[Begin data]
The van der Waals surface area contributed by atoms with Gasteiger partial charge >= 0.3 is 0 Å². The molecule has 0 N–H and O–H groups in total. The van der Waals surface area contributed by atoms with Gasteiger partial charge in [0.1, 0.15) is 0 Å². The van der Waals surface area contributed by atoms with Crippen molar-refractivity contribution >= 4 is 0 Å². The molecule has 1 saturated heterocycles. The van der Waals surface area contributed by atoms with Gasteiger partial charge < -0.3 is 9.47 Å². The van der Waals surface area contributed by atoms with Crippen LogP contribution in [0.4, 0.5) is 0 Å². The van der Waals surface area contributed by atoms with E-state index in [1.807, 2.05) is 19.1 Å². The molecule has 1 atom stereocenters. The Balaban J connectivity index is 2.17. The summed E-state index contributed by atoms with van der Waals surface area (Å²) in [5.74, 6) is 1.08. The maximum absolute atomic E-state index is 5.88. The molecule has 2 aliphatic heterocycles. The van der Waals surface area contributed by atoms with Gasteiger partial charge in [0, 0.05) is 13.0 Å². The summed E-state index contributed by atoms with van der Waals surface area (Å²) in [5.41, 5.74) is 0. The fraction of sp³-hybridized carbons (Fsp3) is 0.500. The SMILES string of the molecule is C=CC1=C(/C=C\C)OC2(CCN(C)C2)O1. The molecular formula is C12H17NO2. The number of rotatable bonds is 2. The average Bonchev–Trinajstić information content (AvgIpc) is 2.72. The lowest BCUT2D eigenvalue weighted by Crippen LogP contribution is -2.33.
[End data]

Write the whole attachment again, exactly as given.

The van der Waals surface area contributed by atoms with Gasteiger partial charge >= 0.3 is 0 Å². The molecule has 0 N–H and O–H groups in total. The van der Waals surface area contributed by atoms with Gasteiger partial charge in [0.1, 0.15) is 0 Å². The van der Waals surface area contributed by atoms with Crippen molar-refractivity contribution >= 4 is 0 Å². The molecule has 1 saturated heterocycles. The van der Waals surface area contributed by atoms with Gasteiger partial charge < -0.3 is 9.47 Å². The van der Waals surface area contributed by atoms with Crippen LogP contribution in [0.4, 0.5) is 0 Å². The van der Waals surface area contributed by atoms with E-state index in [1.807, 2.05) is 19.1 Å². The molecule has 1 atom stereocenters. The Balaban J connectivity index is 2.17. The summed E-state index contributed by atoms with van der Waals surface area (Å²) in [5.74, 6) is 1.08. The maximum absolute atomic E-state index is 5.88. The molecule has 2 aliphatic heterocycles. The van der Waals surface area contributed by atoms with Gasteiger partial charge in [0, 0.05) is 13.0 Å². The summed E-state index contributed by atoms with van der Waals surface area (Å²) in [5.41, 5.74) is 0. The fraction of sp³-hybridized carbons (Fsp3) is 0.500. The SMILES string of the molecule is C=CC1=C(/C=C\C)OC2(CCN(C)C2)O1. The molecular formula is C12H17NO2. The number of rotatable bonds is 2. The average Bonchev–Trinajstić information content (AvgIpc) is 2.72. The lowest BCUT2D eigenvalue weighted by Crippen LogP contribution is -2.33.